PHENOTYPIC PLASTICITY: IMPLICATIONS FOR
CAPTIVE-BREEDING AND CONSERVATION PROGRAMS
NEIL B. FORD AND RICHARD A. SEIGEL
PHENOTYPIC PLASTICITY IS DEFINED AS VARIATION in life-history characteristics
resulting from proximal environmental factors, such as prey availability (Bull 1987; Stearns 1976).
Although considered to be extremely important from an evolutionary perspective (Ballinger 1983;
Bradshaw 1965; Bull 1987; Stearns 1989), little attention has been given to the implications of
phenotypic plasticity for captive-breeding programs of endangered or threatened species. The
ultimate goal of captive-breeding and release programs is the establishment of selfsustaining natural
populations (Griffith et al. 1989). Clearly, the success of any such program is dependent on the
number and quality of offspring released in the wild. Consequently, any mechanism that increases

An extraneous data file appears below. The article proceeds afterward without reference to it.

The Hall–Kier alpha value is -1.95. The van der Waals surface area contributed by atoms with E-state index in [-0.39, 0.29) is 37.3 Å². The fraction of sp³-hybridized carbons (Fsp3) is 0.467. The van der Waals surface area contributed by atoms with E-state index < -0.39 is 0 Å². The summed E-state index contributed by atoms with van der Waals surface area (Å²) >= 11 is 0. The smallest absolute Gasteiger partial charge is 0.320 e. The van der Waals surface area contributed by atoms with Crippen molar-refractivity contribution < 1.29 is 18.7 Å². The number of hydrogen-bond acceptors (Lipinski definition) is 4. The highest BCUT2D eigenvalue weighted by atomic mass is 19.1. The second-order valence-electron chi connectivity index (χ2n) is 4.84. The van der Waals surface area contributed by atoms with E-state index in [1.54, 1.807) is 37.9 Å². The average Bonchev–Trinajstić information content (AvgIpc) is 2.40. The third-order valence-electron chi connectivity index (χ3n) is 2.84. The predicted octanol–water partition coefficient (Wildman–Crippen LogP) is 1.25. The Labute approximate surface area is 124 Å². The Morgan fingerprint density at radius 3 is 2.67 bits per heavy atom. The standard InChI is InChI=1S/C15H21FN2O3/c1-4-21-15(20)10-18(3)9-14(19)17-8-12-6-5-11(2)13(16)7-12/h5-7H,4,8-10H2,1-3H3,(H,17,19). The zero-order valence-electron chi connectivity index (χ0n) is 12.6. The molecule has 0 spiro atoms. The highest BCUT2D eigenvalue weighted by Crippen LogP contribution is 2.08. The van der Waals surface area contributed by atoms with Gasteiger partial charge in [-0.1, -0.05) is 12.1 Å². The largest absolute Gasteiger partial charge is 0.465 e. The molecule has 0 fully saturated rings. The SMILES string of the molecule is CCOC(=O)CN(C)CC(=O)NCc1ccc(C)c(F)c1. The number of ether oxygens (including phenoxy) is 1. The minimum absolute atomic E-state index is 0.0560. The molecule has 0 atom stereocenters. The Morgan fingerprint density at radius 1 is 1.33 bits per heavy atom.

the number and quality of offspring will enhance the likelihood of success. In this chapter we provide
an overview of phenotypic plasticity, using snakes as model organisms, and argue that a detailed
understanding of this phenomenon may be important for the success of captive-breeding programs
of amphibians and reptiles.
SREL Reprint #1911
Ford, N.B. and R.A. Seigel. 1994. Phenotypic plasticity: implications for captive-breeding and
conservation programs. In Captive Management and Conservation of Amphibians and Reptiles, A
Volume Honoring Roger Conant, edited by J.B. Murphy, K. Adler, and J.T. Collins. p. 175-182.
Vol. Contributions to Herpetology, Vol. II. Society for the Study of Amphibians and Reptiles.
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